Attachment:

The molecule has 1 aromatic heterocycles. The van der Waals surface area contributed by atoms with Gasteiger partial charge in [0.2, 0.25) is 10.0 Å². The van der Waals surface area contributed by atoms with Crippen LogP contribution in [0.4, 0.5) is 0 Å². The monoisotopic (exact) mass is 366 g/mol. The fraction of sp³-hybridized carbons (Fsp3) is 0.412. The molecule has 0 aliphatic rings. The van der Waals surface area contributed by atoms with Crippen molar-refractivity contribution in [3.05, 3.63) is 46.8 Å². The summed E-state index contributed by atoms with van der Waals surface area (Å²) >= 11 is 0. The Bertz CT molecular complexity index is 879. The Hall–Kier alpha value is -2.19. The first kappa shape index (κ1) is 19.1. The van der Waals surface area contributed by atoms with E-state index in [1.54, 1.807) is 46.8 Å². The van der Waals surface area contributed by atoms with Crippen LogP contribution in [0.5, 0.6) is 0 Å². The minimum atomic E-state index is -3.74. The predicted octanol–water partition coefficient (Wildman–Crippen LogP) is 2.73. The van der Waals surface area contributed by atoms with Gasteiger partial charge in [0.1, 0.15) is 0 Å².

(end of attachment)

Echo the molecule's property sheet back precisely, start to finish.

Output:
The molecule has 1 aromatic heterocycles. The van der Waals surface area contributed by atoms with Gasteiger partial charge in [0.2, 0.25) is 10.0 Å². The van der Waals surface area contributed by atoms with Crippen LogP contribution in [0.4, 0.5) is 0 Å². The monoisotopic (exact) mass is 366 g/mol. The fraction of sp³-hybridized carbons (Fsp3) is 0.412. The molecule has 0 aliphatic rings. The van der Waals surface area contributed by atoms with Crippen molar-refractivity contribution in [3.05, 3.63) is 46.8 Å². The summed E-state index contributed by atoms with van der Waals surface area (Å²) >= 11 is 0. The Bertz CT molecular complexity index is 879. The Hall–Kier alpha value is -2.19. The first kappa shape index (κ1) is 19.1. The van der Waals surface area contributed by atoms with E-state index in [1.54, 1.807) is 46.8 Å². The van der Waals surface area contributed by atoms with Crippen LogP contribution in [0.5, 0.6) is 0 Å². The minimum atomic E-state index is -3.74. The predicted octanol–water partition coefficient (Wildman–Crippen LogP) is 2.73. The van der Waals surface area contributed by atoms with Gasteiger partial charge in [0.1, 0.15) is 0 Å².